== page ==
9th Circuit Court of Appeals Rules Theft of Military Honor is “Free Speech”

I spent eight years in the United States Air Force. I’ve seen action during the Gulf War, and I left the military with 11 ribbons. A federal appeals court has thrown out one man’s conviction for wearing military medals he did not earn. As a matter of fact, here are my ribbons:

Significant Medals include Air Force Commendation Medal, The Air Force Achievement Medal, AF Oustanding Unit along with the Air Force Good Conduct Medal with Oak Leaf Cluster. I also was an expert marksman for two weapons (which includes the star.)

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I earned each one with my service, which is why the 9th Circuit U.S. Court of Appeals ruling is so offensive to those who have served and are serving in America’s Armed Forces.

At issue is Elven Swisher, who lied about secret missions to Korea and classified wars in order to receive $2,366 per month in benefits from the Veterans Administration. Among his fraudulent claims is that he received a Silver Star, a Bronze Star with “V” device, and a Purple Heart.

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Swisher stole recognitions bestowed on honorable men who served and sacrificed. Theft is not freedom os speech.

According to Stars and Stripes, Swisher:

“served in the Marine Corps from 1954 to 1957, the Chronicle reported. In 2001, he applied for disability benefits, claiming he had been wounded in a secret mission to North Korea in 1955, after the Korean War ended. The Department of Veterans Affairs granted the request in 2004 after Swisher submitted what appeared to be a military document saying he had been awarded a Silver Star and other medals for his actions.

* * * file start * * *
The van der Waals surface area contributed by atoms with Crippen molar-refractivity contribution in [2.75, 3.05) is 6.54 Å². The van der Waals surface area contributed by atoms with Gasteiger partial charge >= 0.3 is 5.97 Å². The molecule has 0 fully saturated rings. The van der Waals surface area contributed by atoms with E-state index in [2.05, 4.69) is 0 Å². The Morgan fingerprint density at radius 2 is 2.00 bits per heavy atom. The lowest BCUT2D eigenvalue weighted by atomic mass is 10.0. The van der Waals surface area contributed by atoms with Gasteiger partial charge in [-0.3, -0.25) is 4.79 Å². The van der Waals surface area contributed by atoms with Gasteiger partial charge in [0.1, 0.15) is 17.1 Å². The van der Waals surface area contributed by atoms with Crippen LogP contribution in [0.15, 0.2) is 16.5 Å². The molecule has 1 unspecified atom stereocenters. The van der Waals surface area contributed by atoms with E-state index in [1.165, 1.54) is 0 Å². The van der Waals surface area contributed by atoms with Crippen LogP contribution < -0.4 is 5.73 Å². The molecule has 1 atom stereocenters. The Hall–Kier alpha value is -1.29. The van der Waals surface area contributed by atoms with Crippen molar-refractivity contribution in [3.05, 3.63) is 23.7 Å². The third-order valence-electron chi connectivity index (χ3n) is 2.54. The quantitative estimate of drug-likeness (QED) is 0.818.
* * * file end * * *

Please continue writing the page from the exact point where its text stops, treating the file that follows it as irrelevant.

“But the VA learned in 2006 that the document was forged and ordered Swisher to repay the benefits, the paper noted. He was later convicted and sentenced to a year in prison on charges that included stealing government funds and
wearing unauthorized medals at a veterans’ event.

“The appeals court upheld Swisher’s conviction in 2009, but he filed a new appeal after the court, in a 2010 case, struck down a federal law that made it a crime to lie about earning military decorations. The U.S. Supreme Court, in a 6-3 ruling, agreed with the Ninth Circuit in June 2012 that the law violated freedom of speech. But three months later, in another case, a different Ninth Circuit panel upheld the ban on wearing unearned military medals.”

Investigators looked into Swisher’s military claims after he testified to receiving the awards during a 2005 trial of another man charged with soliciting the murder of a federal judge.

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You can read the full decision here (PDF link).

It is unconscionable that a court would rule in such a way to dishonor our military men and women and not convict a thief.  

Wayne E. Dupree is the 2015 American Conservative Union Blogger of the Year, an award-winning radio host and the founder of WAARadio – We Are America Radio.

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